Browse reviews

Edinburgh Fringe 2019

Low Down

“Richard Saudek performs a twisted and highly physical romp at breakneck pace. Created by physical comedian Richard Saudek, TV and film composer Jesse Novak and director Wes Grantom, Beep Boop is a multimedia clown show, exploring our obsession with technology and our increasing loneliness in a world full of connections. ‘If silent film-era comedy and Black Mirror had a baby it would be called beep boop’ (”


This is a one man mime and physical theatre show with a live digital soundscape, exploring society’s obsession with online life via our ever near smart phones and other digital devices. With grotesque physicality, the main character’s sunken eyes and sallow skin and darkly comic behaviour reveals the depth of his addiction to his digital screens. We are taken on a journey with him that is both funny and full of chilling recognition. We join him through the minutiae of daily life and watch him in a fish bowl, observing under uncomfortable scrutiny the fruitless and  claustrophobic relationship that he has – that we all have – with modern technology. 

Saudek is a high energy and committed performer who had the audience watching his every move: we were mesmerised, amused and aghast. He reminded me of a Pixar cartoon character as the comic sounds linked up seamlessly to his every move, making the whole performance take on a surreal and hyper real quality.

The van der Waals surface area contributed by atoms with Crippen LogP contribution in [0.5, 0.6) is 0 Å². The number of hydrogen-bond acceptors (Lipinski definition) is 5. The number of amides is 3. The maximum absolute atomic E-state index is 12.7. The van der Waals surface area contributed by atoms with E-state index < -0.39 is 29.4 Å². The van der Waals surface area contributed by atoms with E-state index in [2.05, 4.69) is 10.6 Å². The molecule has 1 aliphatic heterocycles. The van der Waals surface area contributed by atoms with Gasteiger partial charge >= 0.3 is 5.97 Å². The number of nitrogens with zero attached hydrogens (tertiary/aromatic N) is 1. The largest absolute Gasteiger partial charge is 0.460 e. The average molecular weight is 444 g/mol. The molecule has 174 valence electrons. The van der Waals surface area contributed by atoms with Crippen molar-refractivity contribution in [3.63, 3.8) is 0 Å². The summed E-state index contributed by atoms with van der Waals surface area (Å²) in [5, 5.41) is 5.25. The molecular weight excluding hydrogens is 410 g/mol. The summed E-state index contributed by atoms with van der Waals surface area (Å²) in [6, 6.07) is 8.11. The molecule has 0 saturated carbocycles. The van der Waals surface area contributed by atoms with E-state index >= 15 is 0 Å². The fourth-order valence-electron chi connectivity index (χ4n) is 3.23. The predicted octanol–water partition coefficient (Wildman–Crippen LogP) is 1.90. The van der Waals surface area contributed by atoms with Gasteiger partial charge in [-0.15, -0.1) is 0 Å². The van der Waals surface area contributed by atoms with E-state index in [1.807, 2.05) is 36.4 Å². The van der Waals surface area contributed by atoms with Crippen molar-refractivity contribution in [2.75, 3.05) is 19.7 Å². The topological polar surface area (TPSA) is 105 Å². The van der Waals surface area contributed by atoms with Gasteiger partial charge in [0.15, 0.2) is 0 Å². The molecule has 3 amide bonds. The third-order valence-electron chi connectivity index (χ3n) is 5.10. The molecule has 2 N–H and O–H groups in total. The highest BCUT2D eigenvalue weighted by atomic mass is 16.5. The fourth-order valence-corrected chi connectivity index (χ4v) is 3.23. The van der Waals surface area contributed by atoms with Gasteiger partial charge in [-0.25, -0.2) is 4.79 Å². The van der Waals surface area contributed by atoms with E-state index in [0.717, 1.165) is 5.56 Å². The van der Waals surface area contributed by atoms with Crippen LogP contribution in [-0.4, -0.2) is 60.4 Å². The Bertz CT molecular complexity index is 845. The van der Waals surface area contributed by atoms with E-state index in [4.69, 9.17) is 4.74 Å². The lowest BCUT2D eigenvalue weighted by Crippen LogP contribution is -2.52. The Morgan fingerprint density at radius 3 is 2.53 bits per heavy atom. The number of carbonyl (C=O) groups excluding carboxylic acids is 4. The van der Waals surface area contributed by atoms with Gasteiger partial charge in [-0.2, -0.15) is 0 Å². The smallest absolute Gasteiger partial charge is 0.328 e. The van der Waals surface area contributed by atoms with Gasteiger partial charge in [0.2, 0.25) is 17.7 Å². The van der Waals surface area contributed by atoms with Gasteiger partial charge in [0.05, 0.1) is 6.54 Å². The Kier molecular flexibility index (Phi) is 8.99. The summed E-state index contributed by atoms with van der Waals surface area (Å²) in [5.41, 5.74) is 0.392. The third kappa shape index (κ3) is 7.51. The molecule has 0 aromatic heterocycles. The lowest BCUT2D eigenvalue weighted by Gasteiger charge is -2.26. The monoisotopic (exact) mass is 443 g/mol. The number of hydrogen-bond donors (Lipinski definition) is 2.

Creating a show this complex requires unflinching, bold direction and this together with almost perfect music, lighting, and sound made this show’s production values stand out in many ways for me. The sounds are all synced with the characters every move by a voiceless skilled woman who lives in a vortex, on and off stage at the same time, often mesmerising to watch as she watches Saudek like a hawk responding to his every move. Boundaries are deliciously blurred as she, the technician, disappears off mid performance creating a dimension of quizzical uncertainty. Other perfectly timed moments of audience participation were both skilful and hilarious. 

I haven’t seen anything like this on the fringe; the use of clowning and silent dark caricature comedy to explore the human disconnect of modern digital connection is original and powerful, creating a satisfying piece of theatre to chew on thoughtfully beyond the show’s ending.

I was intensely curious about Saudek’s performance. I felt as if we, the audience, disappeared so fully into his addiction crazed character that we lost sense of who he might have been before. What his story was. Because although it’s easy to point towards the thing that is the addictive component, its even more compelling to look at why. This is a little niggle in an otherwise high quality show by a hugely talented team. 

Overall I was fascinated by this exaggerated comical character who unveiled uncomfortable truths in all of us; of the behaviours that pull us away from our humanity, and the starkness of living in a world that we bolt the physical door against, yet open so freely up to via our out of control fingertips. A world that isn’t being fully inhabited as eyes are drawn in again and again to that flickering, seductive light. I felt thoughtful and uneasy when the show finished – it didn’t leave us with a positive resolution, and this I feel is what the show is urging us to reflect on.

Saudek’s incredible and unstoppable performance gave us a quite astonishing and memorable image: the tragicomical and darkly pitiful loneliness in a compulsive online world that encourages its own loyal users to spin their own fake news lives. This show turns the darkest of mirrors onto us all and is a must see this Fringe.